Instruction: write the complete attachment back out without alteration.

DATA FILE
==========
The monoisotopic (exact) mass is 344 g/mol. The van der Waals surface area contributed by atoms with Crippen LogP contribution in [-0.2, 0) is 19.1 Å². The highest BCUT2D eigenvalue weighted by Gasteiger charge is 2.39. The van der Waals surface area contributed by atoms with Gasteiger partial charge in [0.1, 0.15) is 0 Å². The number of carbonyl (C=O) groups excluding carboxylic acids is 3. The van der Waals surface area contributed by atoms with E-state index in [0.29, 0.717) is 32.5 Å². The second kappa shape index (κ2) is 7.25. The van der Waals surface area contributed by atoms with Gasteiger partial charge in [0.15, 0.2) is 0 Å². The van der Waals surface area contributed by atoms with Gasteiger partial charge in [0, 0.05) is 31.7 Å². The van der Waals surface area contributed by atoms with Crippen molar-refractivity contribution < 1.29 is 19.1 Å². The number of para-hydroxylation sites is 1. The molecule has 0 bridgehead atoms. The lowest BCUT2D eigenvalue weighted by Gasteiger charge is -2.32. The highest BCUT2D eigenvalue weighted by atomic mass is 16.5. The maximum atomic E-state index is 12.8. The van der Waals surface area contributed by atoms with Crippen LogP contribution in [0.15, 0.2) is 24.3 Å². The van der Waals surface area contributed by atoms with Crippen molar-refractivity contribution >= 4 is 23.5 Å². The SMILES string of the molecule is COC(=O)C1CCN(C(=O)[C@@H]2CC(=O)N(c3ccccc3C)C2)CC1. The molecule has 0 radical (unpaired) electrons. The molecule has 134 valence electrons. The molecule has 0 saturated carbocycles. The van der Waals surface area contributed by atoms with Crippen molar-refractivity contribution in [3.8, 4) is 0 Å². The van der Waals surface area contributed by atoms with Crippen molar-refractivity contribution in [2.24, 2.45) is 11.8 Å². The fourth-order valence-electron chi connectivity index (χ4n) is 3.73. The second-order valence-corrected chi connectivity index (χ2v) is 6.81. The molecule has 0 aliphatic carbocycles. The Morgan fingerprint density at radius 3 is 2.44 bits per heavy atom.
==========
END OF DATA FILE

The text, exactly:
The monoisotopic (exact) mass is 344 g/mol. The van der Waals surface area contributed by atoms with Crippen LogP contribution in [-0.2, 0) is 19.1 Å². The highest BCUT2D eigenvalue weighted by Gasteiger charge is 2.39. The van der Waals surface area contributed by atoms with Gasteiger partial charge in [0.1, 0.15) is 0 Å². The number of carbonyl (C=O) groups excluding carboxylic acids is 3. The van der Waals surface area contributed by atoms with E-state index in [0.29, 0.717) is 32.5 Å². The second kappa shape index (κ2) is 7.25. The van der Waals surface area contributed by atoms with Gasteiger partial charge in [0.15, 0.2) is 0 Å². The van der Waals surface area contributed by atoms with Gasteiger partial charge in [0, 0.05) is 31.7 Å². The van der Waals surface area contributed by atoms with Crippen molar-refractivity contribution < 1.29 is 19.1 Å². The number of para-hydroxylation sites is 1. The molecule has 0 bridgehead atoms. The lowest BCUT2D eigenvalue weighted by Gasteiger charge is -2.32. The highest BCUT2D eigenvalue weighted by atomic mass is 16.5. The maximum atomic E-state index is 12.8. The van der Waals surface area contributed by atoms with Crippen LogP contribution in [0.15, 0.2) is 24.3 Å². The van der Waals surface area contributed by atoms with Crippen molar-refractivity contribution >= 4 is 23.5 Å². The SMILES string of the molecule is COC(=O)C1CCN(C(=O)[C@@H]2CC(=O)N(c3ccccc3C)C2)CC1. The molecule has 0 radical (unpaired) electrons. The molecule has 134 valence electrons. The molecule has 0 saturated carbocycles. The van der Waals surface area contributed by atoms with Crippen molar-refractivity contribution in [3.8, 4) is 0 Å². The van der Waals surface area contributed by atoms with Crippen molar-refractivity contribution in [2.24, 2.45) is 11.8 Å². The fourth-order valence-electron chi connectivity index (χ4n) is 3.73. The second-order valence-corrected chi connectivity index (χ2v) is 6.81. The molecule has 0 aliphatic carbocycles. The Morgan fingerprint density at radius 3 is 2.44 bits per heavy atom.